When the game resumed, Sandberg promptly homered into the left-field bleachers, near the well area, to give the Cubs a 2-1 lead. The Cubs handed out white “Opening Night” caps (it remains one of my prized possessions) to fans as they passed through the turnstiles, and as Sandberg trotted around the bases, the fans waved their caps in the air. The Wrigley Field stands were a sea of white.

The Cubs added another run in he third inning, but by that time it was obvious that a storm was near. A stiff breeze kicked up and the air became noticeably cooler. Rumbles of thunder could be heard.

As the always-deliberate Sutcliffe worked in the top of the fourth, a flash of lightning caused the crowd to shutter and several moments later, at around 8:30, it started to, in the words of my grandfather, “Rain like hell.” The tarp was unrolled and placed over the infield.

Fortunately, the upper deck sheltered us from the deluge. As we waited for play to hopefully resume, we drank beer, we talked, we drank some more beer, we talked some more.

At about 9:30, a very young Greg Maddux, Jody Davis, Les Lancaster, and Al Nipper emerged from the Cubs dugout and entertained the crowd with several tarp slides. It was funny, but I also remember being concerned about our young 15-game winner’s health. Fortunately, there wasn’t a Cubbie Occurence but the quartet was later fined by a less-than-amused manager Don Zimmer.

Predictably, some fans, taking a cue from Maddux and Co., also decided to join in the tarp-sliding fun. Security spent much of the next hour running down those yahoos.

It continued to pour and at 10:30, umpire Jim Quick emerged from the third-base dugout and signaled to those who remained that the game was called. All records were scrapped and the game was replayed in its entirety as part of a September doubleheader.

The first official game under the lights was played on Aug. 9 as the Cubs topped the New York Mets 6-4.

I relaized that my Aug. 8 ticket stubs were possibly of value, but couldn’t pass up a free game. I exchanged them at the Wrigley Field box office and I took Pops to see the Cubs lose to the Cardinals on Sept. 16. It was as unmemorable as the Aug. 8 rainout was memorable. Oh well.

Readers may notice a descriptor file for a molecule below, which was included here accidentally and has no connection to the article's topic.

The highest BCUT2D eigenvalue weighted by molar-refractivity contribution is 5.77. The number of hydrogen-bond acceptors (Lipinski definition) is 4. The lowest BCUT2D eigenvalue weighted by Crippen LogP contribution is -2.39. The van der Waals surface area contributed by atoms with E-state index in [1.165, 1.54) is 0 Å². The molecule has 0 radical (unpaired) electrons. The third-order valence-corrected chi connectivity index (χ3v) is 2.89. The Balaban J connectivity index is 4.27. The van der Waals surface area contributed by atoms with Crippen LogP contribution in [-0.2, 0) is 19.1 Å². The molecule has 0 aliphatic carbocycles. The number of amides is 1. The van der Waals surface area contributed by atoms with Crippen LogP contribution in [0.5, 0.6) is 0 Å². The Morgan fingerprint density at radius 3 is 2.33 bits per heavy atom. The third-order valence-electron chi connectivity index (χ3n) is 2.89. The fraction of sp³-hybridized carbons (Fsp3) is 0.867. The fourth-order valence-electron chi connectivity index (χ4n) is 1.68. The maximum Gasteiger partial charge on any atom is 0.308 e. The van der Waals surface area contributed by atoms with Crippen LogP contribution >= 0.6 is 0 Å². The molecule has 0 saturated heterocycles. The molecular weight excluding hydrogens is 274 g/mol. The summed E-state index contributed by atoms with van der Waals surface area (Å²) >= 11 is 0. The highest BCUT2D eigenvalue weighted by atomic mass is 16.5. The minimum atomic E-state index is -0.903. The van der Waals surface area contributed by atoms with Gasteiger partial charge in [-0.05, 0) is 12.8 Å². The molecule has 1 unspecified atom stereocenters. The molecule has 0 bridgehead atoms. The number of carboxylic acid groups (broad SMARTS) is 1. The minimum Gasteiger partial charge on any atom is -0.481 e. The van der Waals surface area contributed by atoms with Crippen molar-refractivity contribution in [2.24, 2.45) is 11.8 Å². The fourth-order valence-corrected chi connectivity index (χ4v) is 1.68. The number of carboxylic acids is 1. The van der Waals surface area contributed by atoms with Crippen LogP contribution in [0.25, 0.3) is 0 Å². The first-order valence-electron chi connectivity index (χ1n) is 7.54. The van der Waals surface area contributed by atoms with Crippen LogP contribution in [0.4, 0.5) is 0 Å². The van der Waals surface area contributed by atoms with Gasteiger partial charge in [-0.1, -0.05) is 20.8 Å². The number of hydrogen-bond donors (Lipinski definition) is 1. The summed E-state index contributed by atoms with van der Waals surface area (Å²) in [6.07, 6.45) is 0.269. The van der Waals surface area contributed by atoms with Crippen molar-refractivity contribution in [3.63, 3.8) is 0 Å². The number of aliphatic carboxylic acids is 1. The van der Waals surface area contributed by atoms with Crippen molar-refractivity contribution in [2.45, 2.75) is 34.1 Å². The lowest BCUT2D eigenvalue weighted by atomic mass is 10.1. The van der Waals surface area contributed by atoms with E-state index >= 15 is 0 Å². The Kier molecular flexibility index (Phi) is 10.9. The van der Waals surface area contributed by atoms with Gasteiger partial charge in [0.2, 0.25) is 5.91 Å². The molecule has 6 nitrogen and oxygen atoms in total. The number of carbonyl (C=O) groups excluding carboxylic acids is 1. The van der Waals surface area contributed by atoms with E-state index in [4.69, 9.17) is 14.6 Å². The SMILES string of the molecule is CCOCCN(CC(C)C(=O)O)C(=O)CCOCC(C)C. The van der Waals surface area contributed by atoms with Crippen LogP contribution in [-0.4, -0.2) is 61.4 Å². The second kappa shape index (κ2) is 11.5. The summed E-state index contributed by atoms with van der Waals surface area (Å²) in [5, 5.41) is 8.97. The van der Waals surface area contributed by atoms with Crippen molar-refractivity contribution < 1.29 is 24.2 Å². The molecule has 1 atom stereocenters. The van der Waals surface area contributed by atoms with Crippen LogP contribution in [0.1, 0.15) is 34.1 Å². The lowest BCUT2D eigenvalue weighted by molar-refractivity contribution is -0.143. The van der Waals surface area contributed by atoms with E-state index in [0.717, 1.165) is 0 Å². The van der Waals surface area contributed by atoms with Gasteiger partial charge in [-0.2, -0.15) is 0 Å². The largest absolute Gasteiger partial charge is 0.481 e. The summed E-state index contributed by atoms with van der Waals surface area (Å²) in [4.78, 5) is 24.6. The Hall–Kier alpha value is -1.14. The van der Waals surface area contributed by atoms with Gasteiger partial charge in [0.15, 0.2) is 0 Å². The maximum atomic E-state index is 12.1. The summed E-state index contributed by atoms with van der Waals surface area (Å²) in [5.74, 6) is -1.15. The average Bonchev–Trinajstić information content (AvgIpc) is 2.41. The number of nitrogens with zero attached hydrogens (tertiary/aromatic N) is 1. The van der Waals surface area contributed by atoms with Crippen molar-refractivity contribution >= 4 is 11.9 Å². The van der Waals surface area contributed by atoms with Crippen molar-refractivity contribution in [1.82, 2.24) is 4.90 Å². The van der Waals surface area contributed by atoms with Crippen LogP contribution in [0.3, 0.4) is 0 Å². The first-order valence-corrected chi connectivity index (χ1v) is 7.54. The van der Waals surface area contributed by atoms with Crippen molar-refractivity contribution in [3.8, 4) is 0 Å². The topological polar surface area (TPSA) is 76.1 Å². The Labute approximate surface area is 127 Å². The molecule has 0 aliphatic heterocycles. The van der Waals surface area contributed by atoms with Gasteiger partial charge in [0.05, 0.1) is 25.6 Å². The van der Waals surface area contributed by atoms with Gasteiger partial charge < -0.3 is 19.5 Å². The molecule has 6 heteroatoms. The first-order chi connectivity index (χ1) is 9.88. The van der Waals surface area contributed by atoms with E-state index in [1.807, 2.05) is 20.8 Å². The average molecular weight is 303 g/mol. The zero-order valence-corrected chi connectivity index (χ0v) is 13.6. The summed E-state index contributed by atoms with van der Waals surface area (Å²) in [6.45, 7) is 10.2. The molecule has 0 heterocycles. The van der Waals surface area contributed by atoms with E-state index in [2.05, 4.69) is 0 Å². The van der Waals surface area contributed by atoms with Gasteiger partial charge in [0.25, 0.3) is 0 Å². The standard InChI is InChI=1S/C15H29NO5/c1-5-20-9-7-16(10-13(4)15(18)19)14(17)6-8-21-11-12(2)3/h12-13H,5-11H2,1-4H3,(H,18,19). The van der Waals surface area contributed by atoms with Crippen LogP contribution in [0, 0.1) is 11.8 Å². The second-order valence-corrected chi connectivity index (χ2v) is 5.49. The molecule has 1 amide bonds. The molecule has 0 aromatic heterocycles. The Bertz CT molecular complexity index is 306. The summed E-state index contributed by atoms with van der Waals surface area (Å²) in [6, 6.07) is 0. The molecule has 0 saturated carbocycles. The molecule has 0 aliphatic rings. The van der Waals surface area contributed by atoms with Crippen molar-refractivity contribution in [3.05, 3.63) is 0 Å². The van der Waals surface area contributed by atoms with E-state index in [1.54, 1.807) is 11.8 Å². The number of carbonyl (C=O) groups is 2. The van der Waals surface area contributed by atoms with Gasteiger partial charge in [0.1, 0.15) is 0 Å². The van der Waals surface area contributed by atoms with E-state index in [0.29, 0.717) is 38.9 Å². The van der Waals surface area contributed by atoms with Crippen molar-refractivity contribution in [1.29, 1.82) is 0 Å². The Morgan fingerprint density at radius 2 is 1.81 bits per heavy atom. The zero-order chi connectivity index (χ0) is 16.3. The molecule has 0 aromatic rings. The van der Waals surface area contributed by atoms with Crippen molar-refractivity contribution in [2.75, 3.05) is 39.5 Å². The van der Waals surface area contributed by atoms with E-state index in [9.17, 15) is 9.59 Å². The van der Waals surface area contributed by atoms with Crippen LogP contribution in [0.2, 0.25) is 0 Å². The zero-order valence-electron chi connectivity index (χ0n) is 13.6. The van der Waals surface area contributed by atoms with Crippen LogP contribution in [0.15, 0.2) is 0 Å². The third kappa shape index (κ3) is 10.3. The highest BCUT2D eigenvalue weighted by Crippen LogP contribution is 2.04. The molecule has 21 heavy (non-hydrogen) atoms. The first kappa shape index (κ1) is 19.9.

A popular theory regarding the Cubs’ failure to win a National League pennant since 1945 was the lack of night baseball at Wrigley Field until 1988. Playing under the sun on a daily basis, wore down the Cubs year after year. This maybe so, but pitcher Bill Hands, who won 20 games for the 1969 Cubs, disagreed.

In The Cubs of ’69 (Contemporary Books, 1989), Hands told Rick Talley that exclusive day baseball provided the Cubs with the ultimate homefield advantage. While Cubs players were often at home with their families getting a good night’s sleep, visiting teams were carousing on Division Street late into the night.

“If we would have won, everybody would be playing more day games today,” Hands said.

Chris and Ronnie’s grand night

Editor’s note: This post originally appeared on Agony & Ivy on July 6, 2010.

I lost interest in the All-Star Game long ago, but when I was a kid the Midsummer Classic was a very big deal.

The evolution of the separate but equal major leagues into the baseball equivalent of the NFC and AFC was well underway by 1983, but the National and American leagues of that era had distinct identities. Interleague play was a gimmick that was still far ahead in the future.